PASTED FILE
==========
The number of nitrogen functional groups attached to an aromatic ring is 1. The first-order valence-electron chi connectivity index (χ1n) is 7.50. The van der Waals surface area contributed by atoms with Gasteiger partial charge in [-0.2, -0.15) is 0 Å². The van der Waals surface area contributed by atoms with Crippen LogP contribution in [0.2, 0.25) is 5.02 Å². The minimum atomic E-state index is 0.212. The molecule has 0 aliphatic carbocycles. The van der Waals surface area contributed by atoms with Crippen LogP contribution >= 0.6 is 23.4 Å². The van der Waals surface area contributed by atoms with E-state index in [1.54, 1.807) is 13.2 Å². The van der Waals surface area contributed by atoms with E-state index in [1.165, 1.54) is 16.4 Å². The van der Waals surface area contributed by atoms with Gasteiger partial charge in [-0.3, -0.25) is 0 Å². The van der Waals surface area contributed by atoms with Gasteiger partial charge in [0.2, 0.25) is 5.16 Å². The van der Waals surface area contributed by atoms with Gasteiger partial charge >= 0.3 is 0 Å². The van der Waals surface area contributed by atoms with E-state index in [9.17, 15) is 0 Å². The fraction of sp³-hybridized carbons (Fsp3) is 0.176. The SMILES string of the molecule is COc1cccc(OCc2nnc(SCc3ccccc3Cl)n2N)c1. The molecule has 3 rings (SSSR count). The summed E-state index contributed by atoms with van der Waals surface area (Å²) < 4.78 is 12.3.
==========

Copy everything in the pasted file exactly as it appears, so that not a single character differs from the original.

The number of nitrogen functional groups attached to an aromatic ring is 1. The first-order valence-electron chi connectivity index (χ1n) is 7.50. The van der Waals surface area contributed by atoms with Gasteiger partial charge in [-0.2, -0.15) is 0 Å². The van der Waals surface area contributed by atoms with Crippen LogP contribution in [0.2, 0.25) is 5.02 Å². The minimum atomic E-state index is 0.212. The molecule has 0 aliphatic carbocycles. The van der Waals surface area contributed by atoms with Crippen LogP contribution >= 0.6 is 23.4 Å². The van der Waals surface area contributed by atoms with E-state index in [1.54, 1.807) is 13.2 Å². The van der Waals surface area contributed by atoms with E-state index in [1.165, 1.54) is 16.4 Å². The van der Waals surface area contributed by atoms with Gasteiger partial charge in [-0.3, -0.25) is 0 Å². The van der Waals surface area contributed by atoms with Gasteiger partial charge in [0.2, 0.25) is 5.16 Å². The van der Waals surface area contributed by atoms with Gasteiger partial charge >= 0.3 is 0 Å². The van der Waals surface area contributed by atoms with E-state index in [9.17, 15) is 0 Å². The fraction of sp³-hybridized carbons (Fsp3) is 0.176. The SMILES string of the molecule is COc1cccc(OCc2nnc(SCc3ccccc3Cl)n2N)c1. The molecule has 3 rings (SSSR count). The summed E-state index contributed by atoms with van der Waals surface area (Å²) < 4.78 is 12.3.